Safety Archive

4’9” / Age 8 / 80 lbs.: Does Your Kid Still Need A Booster?

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I’ve been patiently waiting, just like other parents, for my oldest child to grow up—he’s 10 and a half now (born New Year’s Eve, 1999, and yes, we had our bathtub filled with water—did you?).  I know, I know.  They’re only little once, I should appreciate him being small while he is, yada yada yada.  Small is not a word I’ve ever associated with my ds.  He was big from the get-go and only got bigger, lol.  Since I’ve been a child passenger safety technician for most of my ds’s life, I’ve had a keen interest in how he fits in carseats and vehicles.  Now that he’s 4’11.5”, he’s tall enough to be riding in just an adult seatbelt, right?

You’d think so.  When he’s walking around in his shoes, he’s definitely 5’ tall, little bugger.  He’s catching up to me 😉 and is taller than some women already.  Generally the only kids taller than him in his class at school are the girls.  So why is he still in his backless booster when he’s clearly over 4’9” and close to 80 lbs., which is what NHTSA tells us is the safe height for kids to move out of boosters?  Even the Ad Council has these great ads educating us about 4’9”.  Twenty states have laws based on 4’9” and of those twenty, five states have added provisions about 80 lbs.: children must ride in boosters or some other form of child restraint until they meet the height and/or weight criteria before moving to an adult seatbelt.  Only two states, Wyoming and Tennessee*, have laws requiring kids to ride in boosters to age 8.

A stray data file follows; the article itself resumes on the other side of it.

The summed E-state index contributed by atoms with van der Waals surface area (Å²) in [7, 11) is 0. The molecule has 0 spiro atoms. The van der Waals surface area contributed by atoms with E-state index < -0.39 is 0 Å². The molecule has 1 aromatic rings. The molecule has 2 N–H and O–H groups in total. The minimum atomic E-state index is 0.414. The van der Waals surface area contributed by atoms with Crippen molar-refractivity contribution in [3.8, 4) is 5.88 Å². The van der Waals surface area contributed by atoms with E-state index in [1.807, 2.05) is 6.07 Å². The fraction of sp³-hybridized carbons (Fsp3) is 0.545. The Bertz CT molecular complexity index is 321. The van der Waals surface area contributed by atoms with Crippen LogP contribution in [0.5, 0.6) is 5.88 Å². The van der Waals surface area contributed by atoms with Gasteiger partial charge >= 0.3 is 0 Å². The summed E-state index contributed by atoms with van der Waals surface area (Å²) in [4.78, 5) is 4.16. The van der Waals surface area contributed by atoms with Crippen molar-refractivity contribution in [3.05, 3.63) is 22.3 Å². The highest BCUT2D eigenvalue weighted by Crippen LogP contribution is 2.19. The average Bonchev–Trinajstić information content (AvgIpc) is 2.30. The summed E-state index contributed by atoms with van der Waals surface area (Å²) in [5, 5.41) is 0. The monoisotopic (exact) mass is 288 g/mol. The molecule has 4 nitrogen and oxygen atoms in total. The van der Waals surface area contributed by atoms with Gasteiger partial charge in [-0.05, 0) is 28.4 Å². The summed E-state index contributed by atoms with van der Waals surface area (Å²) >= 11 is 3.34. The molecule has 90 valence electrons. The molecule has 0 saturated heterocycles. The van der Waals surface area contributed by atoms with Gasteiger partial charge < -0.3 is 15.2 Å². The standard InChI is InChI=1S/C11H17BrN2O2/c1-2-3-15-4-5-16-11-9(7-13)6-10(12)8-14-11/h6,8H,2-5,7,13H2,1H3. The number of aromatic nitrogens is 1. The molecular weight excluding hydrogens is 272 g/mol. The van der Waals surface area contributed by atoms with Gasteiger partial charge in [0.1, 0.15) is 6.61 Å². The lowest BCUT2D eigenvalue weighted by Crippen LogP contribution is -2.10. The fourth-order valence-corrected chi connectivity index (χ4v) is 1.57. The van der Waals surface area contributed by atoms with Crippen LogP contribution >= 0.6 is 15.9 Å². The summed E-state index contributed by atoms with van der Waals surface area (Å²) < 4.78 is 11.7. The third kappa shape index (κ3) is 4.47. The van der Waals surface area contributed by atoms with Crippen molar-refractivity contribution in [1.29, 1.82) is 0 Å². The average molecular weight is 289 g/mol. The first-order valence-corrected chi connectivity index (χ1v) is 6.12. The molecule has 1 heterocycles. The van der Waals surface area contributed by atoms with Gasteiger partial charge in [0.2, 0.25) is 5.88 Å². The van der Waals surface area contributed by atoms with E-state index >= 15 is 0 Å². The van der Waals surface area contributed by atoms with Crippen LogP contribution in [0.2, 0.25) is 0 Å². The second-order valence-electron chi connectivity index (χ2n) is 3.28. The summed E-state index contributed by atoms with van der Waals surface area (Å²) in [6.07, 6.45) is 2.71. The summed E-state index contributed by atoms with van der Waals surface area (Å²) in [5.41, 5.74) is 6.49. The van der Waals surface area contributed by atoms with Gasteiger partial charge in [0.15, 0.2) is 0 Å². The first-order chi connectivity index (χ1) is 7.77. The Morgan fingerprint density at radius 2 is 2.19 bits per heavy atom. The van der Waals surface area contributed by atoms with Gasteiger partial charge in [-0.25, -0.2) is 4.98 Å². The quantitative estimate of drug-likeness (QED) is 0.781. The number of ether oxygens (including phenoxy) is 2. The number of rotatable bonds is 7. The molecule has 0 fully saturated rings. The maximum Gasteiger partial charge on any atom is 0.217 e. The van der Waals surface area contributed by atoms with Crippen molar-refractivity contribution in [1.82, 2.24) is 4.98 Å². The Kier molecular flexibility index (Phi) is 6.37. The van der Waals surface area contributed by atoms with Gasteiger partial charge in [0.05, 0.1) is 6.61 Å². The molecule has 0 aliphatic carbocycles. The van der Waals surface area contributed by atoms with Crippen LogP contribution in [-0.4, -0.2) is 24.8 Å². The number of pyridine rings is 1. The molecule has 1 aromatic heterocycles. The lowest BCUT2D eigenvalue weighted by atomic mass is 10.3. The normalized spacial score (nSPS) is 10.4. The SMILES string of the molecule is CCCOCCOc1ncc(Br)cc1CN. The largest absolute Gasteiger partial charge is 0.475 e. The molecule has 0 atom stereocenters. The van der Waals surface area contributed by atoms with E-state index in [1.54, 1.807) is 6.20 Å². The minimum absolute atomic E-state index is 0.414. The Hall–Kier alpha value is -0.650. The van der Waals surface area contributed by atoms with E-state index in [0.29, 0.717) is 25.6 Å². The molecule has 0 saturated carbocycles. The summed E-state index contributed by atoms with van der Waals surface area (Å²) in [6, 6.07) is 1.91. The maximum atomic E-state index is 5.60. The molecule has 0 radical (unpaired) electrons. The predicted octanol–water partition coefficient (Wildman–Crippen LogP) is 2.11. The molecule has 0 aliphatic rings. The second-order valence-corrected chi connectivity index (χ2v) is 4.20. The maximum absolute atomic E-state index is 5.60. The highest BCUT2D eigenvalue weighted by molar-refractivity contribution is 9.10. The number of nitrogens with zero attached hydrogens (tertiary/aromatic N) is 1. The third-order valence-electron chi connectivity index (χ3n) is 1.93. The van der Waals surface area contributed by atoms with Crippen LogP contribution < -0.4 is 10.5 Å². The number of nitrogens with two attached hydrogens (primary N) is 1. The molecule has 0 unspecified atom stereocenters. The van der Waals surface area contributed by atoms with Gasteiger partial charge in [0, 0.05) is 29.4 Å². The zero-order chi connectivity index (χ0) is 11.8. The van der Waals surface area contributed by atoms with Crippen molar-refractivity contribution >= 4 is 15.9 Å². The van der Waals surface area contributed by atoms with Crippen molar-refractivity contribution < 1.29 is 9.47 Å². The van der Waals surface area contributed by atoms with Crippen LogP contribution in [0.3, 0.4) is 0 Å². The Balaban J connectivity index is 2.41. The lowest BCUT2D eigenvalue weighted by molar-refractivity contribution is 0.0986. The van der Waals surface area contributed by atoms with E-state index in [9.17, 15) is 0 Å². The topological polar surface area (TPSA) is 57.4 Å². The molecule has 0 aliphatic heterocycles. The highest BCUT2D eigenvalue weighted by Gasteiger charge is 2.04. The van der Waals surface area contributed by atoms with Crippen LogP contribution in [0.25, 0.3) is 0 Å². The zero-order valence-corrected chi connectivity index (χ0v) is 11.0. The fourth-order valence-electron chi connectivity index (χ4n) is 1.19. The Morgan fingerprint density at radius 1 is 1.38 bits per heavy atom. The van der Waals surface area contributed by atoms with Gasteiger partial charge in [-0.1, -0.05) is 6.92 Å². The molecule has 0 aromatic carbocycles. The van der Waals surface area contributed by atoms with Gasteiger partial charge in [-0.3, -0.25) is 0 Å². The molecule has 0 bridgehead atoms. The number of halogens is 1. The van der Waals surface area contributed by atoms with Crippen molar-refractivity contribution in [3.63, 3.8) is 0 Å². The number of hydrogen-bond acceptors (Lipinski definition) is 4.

IIHS Releases New Booster Seat Evaluations: 28 Models are Best Bets or Good Bets!

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The IIHS has just released ratings for boosters in regard to how well they are likely to fit your child.  It’s been almost a year since Kecia commented on their last round of tests.  No doubt, manufacturers and industry groups will be issuing their responses soon, too.  You can see some of the previous responses and a video demonstration of correct fit in my blog from last winter.

Within the next couple weeks, we will have a more detailed response to these new ratings and some information to help you determine when your child is really ready to “graduate” from a booster to just a seatbelt.  I’ll tell you it isn’t always at 4’9″ tall, at 8 years old, at 80 pounds or any other easy to remember number!  For now, please consider the IIHS guidelines as simply that, good suggestions on models that are likely to work well with a variety of kids in various vehicles.  Because they tested with one specific size dummy (average 6-year old size) in four vehicle seats, the ratings are somewhat limited and subjective.  That means that there will be many exceptions.  Even so, the models they rate as “Best Bets” and “Good Bets” are a good place to start when you are shopping.  We’ve reviewed many of the same models and often agree with the IIHS conclusions.  What if your booster is “Not Recommended”?  Don’t panic!  Just check for yourself to see if it fits your child well in your vehicle.  Don’t know how?  Check out Kecia’s great guide.  If it doesn’t, then you might consider a different model or consulting a trained technician in your area for help.